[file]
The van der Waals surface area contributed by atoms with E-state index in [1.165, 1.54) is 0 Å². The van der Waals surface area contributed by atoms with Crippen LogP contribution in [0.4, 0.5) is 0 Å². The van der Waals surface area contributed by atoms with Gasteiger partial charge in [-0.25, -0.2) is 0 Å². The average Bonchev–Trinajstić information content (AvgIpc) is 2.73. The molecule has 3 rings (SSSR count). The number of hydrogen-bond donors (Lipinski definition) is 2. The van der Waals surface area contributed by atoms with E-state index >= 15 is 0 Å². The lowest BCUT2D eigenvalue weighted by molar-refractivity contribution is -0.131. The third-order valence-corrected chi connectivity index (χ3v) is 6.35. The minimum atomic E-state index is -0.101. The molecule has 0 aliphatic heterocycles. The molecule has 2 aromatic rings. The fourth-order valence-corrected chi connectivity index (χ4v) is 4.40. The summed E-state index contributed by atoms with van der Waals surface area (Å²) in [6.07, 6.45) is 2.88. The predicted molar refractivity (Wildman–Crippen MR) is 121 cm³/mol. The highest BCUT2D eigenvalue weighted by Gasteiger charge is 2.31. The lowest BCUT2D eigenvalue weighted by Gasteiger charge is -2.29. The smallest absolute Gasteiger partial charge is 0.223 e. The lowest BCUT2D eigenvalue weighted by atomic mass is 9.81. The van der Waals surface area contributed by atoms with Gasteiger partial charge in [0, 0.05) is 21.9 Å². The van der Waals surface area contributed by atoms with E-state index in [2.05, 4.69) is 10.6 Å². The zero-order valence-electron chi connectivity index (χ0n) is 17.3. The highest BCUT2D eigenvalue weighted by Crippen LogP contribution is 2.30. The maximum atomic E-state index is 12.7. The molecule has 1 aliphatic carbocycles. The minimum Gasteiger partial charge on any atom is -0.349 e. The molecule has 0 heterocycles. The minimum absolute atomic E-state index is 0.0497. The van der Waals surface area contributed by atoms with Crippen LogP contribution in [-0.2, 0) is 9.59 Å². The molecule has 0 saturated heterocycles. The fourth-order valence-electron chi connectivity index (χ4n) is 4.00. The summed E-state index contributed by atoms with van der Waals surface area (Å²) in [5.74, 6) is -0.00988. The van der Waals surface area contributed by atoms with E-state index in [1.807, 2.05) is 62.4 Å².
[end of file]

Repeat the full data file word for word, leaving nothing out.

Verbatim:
The van der Waals surface area contributed by atoms with E-state index in [1.165, 1.54) is 0 Å². The van der Waals surface area contributed by atoms with Crippen LogP contribution in [0.4, 0.5) is 0 Å². The van der Waals surface area contributed by atoms with Gasteiger partial charge in [-0.25, -0.2) is 0 Å². The average Bonchev–Trinajstić information content (AvgIpc) is 2.73. The molecule has 3 rings (SSSR count). The number of hydrogen-bond donors (Lipinski definition) is 2. The van der Waals surface area contributed by atoms with E-state index >= 15 is 0 Å². The lowest BCUT2D eigenvalue weighted by molar-refractivity contribution is -0.131. The third-order valence-corrected chi connectivity index (χ3v) is 6.35. The minimum atomic E-state index is -0.101. The molecule has 0 aliphatic heterocycles. The molecule has 2 aromatic rings. The fourth-order valence-corrected chi connectivity index (χ4v) is 4.40. The summed E-state index contributed by atoms with van der Waals surface area (Å²) in [6.07, 6.45) is 2.88. The predicted molar refractivity (Wildman–Crippen MR) is 121 cm³/mol. The highest BCUT2D eigenvalue weighted by Gasteiger charge is 2.31. The lowest BCUT2D eigenvalue weighted by Gasteiger charge is -2.29. The smallest absolute Gasteiger partial charge is 0.223 e. The lowest BCUT2D eigenvalue weighted by atomic mass is 9.81. The van der Waals surface area contributed by atoms with Gasteiger partial charge in [0, 0.05) is 21.9 Å². The van der Waals surface area contributed by atoms with E-state index in [2.05, 4.69) is 10.6 Å². The zero-order valence-electron chi connectivity index (χ0n) is 17.3. The highest BCUT2D eigenvalue weighted by Crippen LogP contribution is 2.30. The maximum atomic E-state index is 12.7. The molecule has 1 aliphatic carbocycles. The minimum Gasteiger partial charge on any atom is -0.349 e. The molecule has 0 heterocycles. The minimum absolute atomic E-state index is 0.0497. The van der Waals surface area contributed by atoms with Crippen LogP contribution in [-0.2, 0) is 9.59 Å². The molecule has 0 saturated heterocycles. The fourth-order valence-electron chi connectivity index (χ4n) is 4.00. The summed E-state index contributed by atoms with van der Waals surface area (Å²) in [5.74, 6) is -0.00988. The van der Waals surface area contributed by atoms with E-state index in [1.807, 2.05) is 62.4 Å².